DEEP seeks to clean up regulations for cleaning up properties
The Connecticut Department of Energy and Environmental Protection has focused the last several months on improving its regulatory environment, Commissioner Katie Dykes emphasized Tuesday.
She was the featured speaker in a virtual business breakfast the Chamber of Commerce of Eastern Connecticut hosted.
Dykes talked about the bill Gov. Ned Lamont signed earlier this month that sunsets the Connecticut Property Transfer Act, which tied the cleanup of contaminated properties to their sale.
"We've heard from a lot of commercial real estate agents and people in that sector that it slows down transactions," she said. The state will move forward with regulations to implement what 48 other states have: a release-based system, meaning cleanups happen as the contamination happens.
Dykes said it will take a while to get those regulations in place but she's committed to doing it in a collaborative way, and that in early November, DEEP will announce the process for a working group to develop the regulations.
"I am extremely thankful that the DEEP and the state have made these changes. It's going to be a great switch from the transfer-based approach to the release-based approach," said John Bashaw, an attorney working with clients considering brownfield sales. He asked if companies in the Transfer Act program will be allowed to transition into the release-based program.
Dykes said she wants to make sure discussions in the working group are accessible to property owners, the public and business groups, so DEEP can hear what they think works best. She said proposed changes to the Remediation Standard Regulations and Environmental Use Restriction Regulations, currently moving through the review committee, will provide more clarity and flexibility.
For example, a site intended for industrial use won't need to be cleaned up to the same level as one to be used for a day care facility, she said, "provided there's enough transparency around that intended use and the contamination that exists on the property."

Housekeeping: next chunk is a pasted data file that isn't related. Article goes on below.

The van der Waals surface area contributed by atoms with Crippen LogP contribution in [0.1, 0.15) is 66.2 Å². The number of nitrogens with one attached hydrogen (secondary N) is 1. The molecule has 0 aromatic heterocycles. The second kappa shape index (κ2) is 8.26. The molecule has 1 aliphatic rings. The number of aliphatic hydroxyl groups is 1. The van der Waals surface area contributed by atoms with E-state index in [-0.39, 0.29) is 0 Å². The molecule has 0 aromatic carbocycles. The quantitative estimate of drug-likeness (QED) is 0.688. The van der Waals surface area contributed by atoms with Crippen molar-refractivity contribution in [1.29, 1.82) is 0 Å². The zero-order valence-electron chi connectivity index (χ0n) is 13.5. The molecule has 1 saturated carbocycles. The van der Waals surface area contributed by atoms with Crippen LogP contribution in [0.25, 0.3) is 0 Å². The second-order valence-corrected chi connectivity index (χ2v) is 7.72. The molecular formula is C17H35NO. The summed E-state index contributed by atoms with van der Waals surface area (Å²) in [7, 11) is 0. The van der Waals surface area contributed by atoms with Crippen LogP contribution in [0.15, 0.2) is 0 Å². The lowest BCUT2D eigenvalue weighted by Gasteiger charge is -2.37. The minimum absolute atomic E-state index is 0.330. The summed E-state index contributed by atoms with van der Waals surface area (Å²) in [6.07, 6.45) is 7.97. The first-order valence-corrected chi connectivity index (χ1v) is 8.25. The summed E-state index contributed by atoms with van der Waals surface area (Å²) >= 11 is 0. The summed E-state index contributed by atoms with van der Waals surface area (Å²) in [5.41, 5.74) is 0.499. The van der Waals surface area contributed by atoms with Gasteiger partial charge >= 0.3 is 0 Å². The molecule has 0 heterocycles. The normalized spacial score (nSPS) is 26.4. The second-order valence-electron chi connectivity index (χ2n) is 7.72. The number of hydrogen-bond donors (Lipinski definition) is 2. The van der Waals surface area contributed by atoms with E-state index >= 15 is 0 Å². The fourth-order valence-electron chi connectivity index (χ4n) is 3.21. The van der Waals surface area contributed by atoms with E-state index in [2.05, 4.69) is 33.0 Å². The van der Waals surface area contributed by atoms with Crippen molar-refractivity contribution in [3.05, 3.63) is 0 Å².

Dykes also spoke about the investigation into Eversource's response to Tropical Storm Isaias over the summer, and the confluence of the storm response with rate increases.
She noted that the utility has historically been compensated based on a rate of return associated with capital investments, which "made sense five, six decades ago, when we were trying to get the utilities to go out and build infrastructure."
But now, the need is to provide faster response times and communication, Dykes said, and she noted the recently passed Take Back Our Grid Act shifts to a performance-based regulation.
Dykes also said that during the pandemic, DEEP has worked with industry to allow more flexibility on renewals or payment fees, and that the department has been working to digitize more documents, though COVID-19 presents a challenge to staff coming into the building to scan.
Dykes said the pandemic "caused us to sharpen our focus even further on things we could do at DEEP to provide for a more streamlined or effective regulatory program that could actually be a spur for economic development in the state, at a time that we desperately need it."
She also said a silver lining of the pandemic is that it has strengthened ties between DEEP and outdoor recreation businesses.
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